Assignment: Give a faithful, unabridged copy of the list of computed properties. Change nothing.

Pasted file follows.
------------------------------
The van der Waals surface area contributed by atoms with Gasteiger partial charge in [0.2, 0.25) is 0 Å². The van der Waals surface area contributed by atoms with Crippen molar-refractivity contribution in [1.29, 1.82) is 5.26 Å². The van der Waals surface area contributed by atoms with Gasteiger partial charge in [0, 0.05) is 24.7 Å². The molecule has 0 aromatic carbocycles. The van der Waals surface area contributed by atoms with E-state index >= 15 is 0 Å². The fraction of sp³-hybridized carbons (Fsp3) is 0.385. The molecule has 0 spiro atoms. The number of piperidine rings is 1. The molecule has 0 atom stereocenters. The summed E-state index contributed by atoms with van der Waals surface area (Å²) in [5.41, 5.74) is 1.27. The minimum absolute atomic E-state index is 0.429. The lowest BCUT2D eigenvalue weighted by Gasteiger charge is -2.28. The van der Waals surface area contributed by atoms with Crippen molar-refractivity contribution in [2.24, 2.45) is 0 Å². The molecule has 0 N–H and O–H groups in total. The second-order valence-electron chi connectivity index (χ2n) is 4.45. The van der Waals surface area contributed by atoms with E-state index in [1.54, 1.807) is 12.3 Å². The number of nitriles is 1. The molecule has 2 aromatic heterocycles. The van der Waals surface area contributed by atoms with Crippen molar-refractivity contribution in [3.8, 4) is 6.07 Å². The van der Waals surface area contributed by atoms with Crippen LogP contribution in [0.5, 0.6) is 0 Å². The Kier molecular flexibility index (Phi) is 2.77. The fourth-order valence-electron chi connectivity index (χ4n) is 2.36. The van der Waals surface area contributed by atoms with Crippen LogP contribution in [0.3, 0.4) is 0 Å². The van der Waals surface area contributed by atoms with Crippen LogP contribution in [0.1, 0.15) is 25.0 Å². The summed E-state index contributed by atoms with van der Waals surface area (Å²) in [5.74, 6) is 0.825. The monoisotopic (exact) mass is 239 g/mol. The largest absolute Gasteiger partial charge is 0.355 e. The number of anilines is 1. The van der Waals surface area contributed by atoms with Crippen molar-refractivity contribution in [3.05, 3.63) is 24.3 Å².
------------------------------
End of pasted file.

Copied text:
The van der Waals surface area contributed by atoms with Gasteiger partial charge in [0.2, 0.25) is 0 Å². The van der Waals surface area contributed by atoms with Crippen molar-refractivity contribution in [1.29, 1.82) is 5.26 Å². The van der Waals surface area contributed by atoms with Gasteiger partial charge in [0, 0.05) is 24.7 Å². The molecule has 0 aromatic carbocycles. The van der Waals surface area contributed by atoms with E-state index >= 15 is 0 Å². The fraction of sp³-hybridized carbons (Fsp3) is 0.385. The molecule has 0 spiro atoms. The number of piperidine rings is 1. The molecule has 0 atom stereocenters. The summed E-state index contributed by atoms with van der Waals surface area (Å²) in [5.41, 5.74) is 1.27. The minimum absolute atomic E-state index is 0.429. The lowest BCUT2D eigenvalue weighted by Gasteiger charge is -2.28. The van der Waals surface area contributed by atoms with Crippen molar-refractivity contribution in [2.24, 2.45) is 0 Å². The molecule has 0 N–H and O–H groups in total. The second-order valence-electron chi connectivity index (χ2n) is 4.45. The van der Waals surface area contributed by atoms with E-state index in [1.54, 1.807) is 12.3 Å². The number of nitriles is 1. The molecule has 2 aromatic heterocycles. The van der Waals surface area contributed by atoms with Crippen molar-refractivity contribution in [3.8, 4) is 6.07 Å². The van der Waals surface area contributed by atoms with Crippen LogP contribution in [0.5, 0.6) is 0 Å². The Kier molecular flexibility index (Phi) is 2.77. The fourth-order valence-electron chi connectivity index (χ4n) is 2.36. The van der Waals surface area contributed by atoms with Crippen LogP contribution in [0.3, 0.4) is 0 Å². The van der Waals surface area contributed by atoms with Crippen LogP contribution in [0.1, 0.15) is 25.0 Å². The summed E-state index contributed by atoms with van der Waals surface area (Å²) in [5.74, 6) is 0.825. The monoisotopic (exact) mass is 239 g/mol. The largest absolute Gasteiger partial charge is 0.355 e. The number of anilines is 1. The van der Waals surface area contributed by atoms with Crippen molar-refractivity contribution in [3.05, 3.63) is 24.3 Å².